The vehicle is powered by 6 12-volt batteries. These are not lithium-ion. A charge lasts between 8-12 hours.

Utility vehicle batteries

Vehicle interior.

utility vehicle interior


Zero Electric Motorcycle

Photo is Westport Police Chief Foti Koskinas sporting the new Zero Electric Motorcycle (before he had a chance to change into his uniform). The Zero is a recent arrival and still has to be outfitted with decals and police lights. It will be used for parking and traffic enforcement. It replaces a Harley that was retired.

This stealthy bike has a 17.3 kWh battery, rated for a range of 183 miles city and 85 miles highway. Chief Foti states that those numbers are so far achieved in real world experience.

Besides these two new vehicles, the department has 2 Tesla patrol cars with a third on order, 2 Toyota Prius Prime Plug-in Hybrid, Honda Clarity PHEV, and a BMW i3 Battery Electric Vehicle – seven plug-in vehicles in all plus a Ford Interceptor conventional hybrid patrol car.

Westport Police Chief Foti Koskinas with Zero Motorcycle

CHEAPR – New Program Components Beginning to Be Implemented

The following is a summary of what was reported in the recent CHEAPR board meeting.

Pre-Qualification Voucher Program for Income Limited Persons

This new program soft-launched on March 29th.

There have been supplemental rebates for income-limited buyers (often short-handed as LMI) for new EV purchases, as well as rebates for used EV purchases for several years. These have gotten almost no traction. From the beginning, concerns were expressed that the criteria (participation in certain government assistance programs) were too restrictive and the post-purchase application process, whereby the purchaser had to float the cash for the incentive (as well as live in some suspense that it would come through), were just not realistic.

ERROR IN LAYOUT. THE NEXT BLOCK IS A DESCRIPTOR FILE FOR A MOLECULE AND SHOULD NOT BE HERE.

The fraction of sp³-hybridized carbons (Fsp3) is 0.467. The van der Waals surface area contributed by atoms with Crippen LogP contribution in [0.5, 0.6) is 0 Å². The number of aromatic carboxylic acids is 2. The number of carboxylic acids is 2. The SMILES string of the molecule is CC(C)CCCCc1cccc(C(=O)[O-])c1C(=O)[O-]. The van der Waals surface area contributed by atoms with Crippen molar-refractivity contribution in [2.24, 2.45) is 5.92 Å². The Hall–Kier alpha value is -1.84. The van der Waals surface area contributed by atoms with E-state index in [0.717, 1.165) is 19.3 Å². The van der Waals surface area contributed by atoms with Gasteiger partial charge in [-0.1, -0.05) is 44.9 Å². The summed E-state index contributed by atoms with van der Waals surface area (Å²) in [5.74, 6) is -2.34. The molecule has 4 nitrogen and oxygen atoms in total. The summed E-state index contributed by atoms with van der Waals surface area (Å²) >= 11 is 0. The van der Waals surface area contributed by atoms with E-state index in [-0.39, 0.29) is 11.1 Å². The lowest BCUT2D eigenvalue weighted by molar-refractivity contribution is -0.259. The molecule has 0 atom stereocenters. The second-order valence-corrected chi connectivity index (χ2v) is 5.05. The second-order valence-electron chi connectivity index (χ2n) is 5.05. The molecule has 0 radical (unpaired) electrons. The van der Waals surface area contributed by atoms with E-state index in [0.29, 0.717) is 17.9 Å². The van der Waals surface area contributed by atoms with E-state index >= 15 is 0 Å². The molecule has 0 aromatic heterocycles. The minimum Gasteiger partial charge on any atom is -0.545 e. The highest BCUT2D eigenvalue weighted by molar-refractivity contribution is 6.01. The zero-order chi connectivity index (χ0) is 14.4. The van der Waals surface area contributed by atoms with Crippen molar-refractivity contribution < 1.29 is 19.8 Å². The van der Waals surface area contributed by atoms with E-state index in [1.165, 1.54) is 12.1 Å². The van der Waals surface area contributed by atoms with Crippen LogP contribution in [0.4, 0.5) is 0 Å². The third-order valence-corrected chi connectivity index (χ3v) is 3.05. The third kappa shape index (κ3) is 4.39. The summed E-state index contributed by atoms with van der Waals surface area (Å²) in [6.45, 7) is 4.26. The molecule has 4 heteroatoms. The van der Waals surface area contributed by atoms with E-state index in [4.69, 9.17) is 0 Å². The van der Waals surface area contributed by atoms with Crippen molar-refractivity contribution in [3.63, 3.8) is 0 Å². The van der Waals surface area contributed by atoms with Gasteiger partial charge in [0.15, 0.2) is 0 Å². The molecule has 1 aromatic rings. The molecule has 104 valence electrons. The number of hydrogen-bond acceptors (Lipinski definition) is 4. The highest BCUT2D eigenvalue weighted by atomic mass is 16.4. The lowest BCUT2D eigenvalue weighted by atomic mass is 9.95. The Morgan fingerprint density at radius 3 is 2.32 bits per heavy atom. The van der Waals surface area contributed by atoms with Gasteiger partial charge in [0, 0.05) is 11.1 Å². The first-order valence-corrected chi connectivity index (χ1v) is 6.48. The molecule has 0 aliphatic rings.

Those complaints, along with the empirical data, led the legislature to direct changes to the program that became law in Public Act 22-25, passed in 2022. In addition to the government assistance program participation, an income option was added, specifically that households with income of up to 3 times the federal poverty rate would be eligible regardless of program participation. Some examples of 3x poverty: $43,470 for a single person household and $90,000 for a 4-person household.

DEEP reports this has led to an encouraging early response. This is based on vouchers awarded. It doesn’t definitively mean that everyone who received a voucher has used it. That was a subject of discussion when the LMI program was first implemented. Apparently, some other states that had used vouchers had seen low conversion rates, and there was concern about how wasteful the extra admin overhead would be. As of this writing, DEEP has only updated published rebate data through April 13th, and there are no recorded LMI rebates between the end of March and April 13th, so it is too soon to have any visibility.